"Hayden-Cary & King Co. is working to combat the destruction and waste Colorado faces due to pine and spruce beetle infestations that are destroying millions of acres of Colorado's forests," Udall said in his letter of support. "The goals of the … combined heat and power plant project include re-establishment of the sustainable forestry industry, economic development and education that will add a competitive energy to the grid."

The Denver Water Board is dealing with the fallout from recent massive wildfires far outstripping what Vail is spending on fire mitigation. The company providing water to a quarter of the state's population (1.3 million customers) has had six wildfires since 1996 in one of its most critical watersheds, the Upper South Platte.

As result of the Buffalo Creek and Hayman fires, erosion has forced Denver Water to embark on a $25 million project to remove sediment from Strontia Springs Reservoir.

"There is a shrinking forestry industry and a lack of infrastructure and the creation of markets to maximize the economic value of the trees," Denver Water Board Manager Hamlet J. Barry wrote to the DOE in a letter of support for the Vail project.

"The combined heat and power system project would not only provide clean energy, but establish a demand for sustainable forestry practices. These types of projects will help reduce the treatment costs in the forest and promote healthier forests within Colorado's watersheds."

And the U.S. Forest Service, which manages most of the acreage currently being devastated by the bark beetle, has signed on because, "The Forest Service has an acute need for utilization of beetle killed pine and spruce," according to Susan Ford of the USFS Rocky Mountain Region office in Golden. "The reality of a successful project in Colorado would be an exceptional opportunity to demonstrate sustainable, community-scale projects."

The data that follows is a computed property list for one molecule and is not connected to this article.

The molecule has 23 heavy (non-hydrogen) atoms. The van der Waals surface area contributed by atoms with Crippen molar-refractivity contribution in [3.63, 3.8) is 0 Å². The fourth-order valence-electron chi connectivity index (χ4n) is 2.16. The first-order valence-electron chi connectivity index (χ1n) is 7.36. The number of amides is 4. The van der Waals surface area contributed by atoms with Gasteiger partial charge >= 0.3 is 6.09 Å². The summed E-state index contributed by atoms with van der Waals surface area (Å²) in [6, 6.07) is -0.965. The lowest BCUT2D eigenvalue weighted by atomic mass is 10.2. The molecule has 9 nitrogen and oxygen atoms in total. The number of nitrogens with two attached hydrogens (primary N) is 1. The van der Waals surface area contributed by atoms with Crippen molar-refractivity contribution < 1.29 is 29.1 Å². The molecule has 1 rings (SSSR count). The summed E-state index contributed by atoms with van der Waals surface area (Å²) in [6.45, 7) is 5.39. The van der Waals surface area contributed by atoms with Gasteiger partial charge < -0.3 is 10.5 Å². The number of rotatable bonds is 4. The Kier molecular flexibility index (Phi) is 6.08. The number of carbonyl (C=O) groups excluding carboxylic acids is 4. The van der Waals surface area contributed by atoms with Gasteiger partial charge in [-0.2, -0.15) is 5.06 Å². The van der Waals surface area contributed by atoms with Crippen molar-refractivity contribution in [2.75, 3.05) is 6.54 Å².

The nearby town of Avon, at the base of Beaver Creek ski area, also has been looking into biomass power. Beaver Creek's sister resort of Lech, Austria, has a biomass power plant that provides 90 percent of the heat for the town's hotels and lodges, all but eliminating a brown cloud that had developed because of traditional heating oil.

In support documents filed with the DOE, Hayden Cary & King officials said they could envision owning and operating 100 such facilities in the United States within 10 years, although there are potentially 10,000 ideal locations. Other communities in Colorado, besides Vail and Avon, have expressed interest, including the city of Rifle in the heart of Garfield County natural gas country.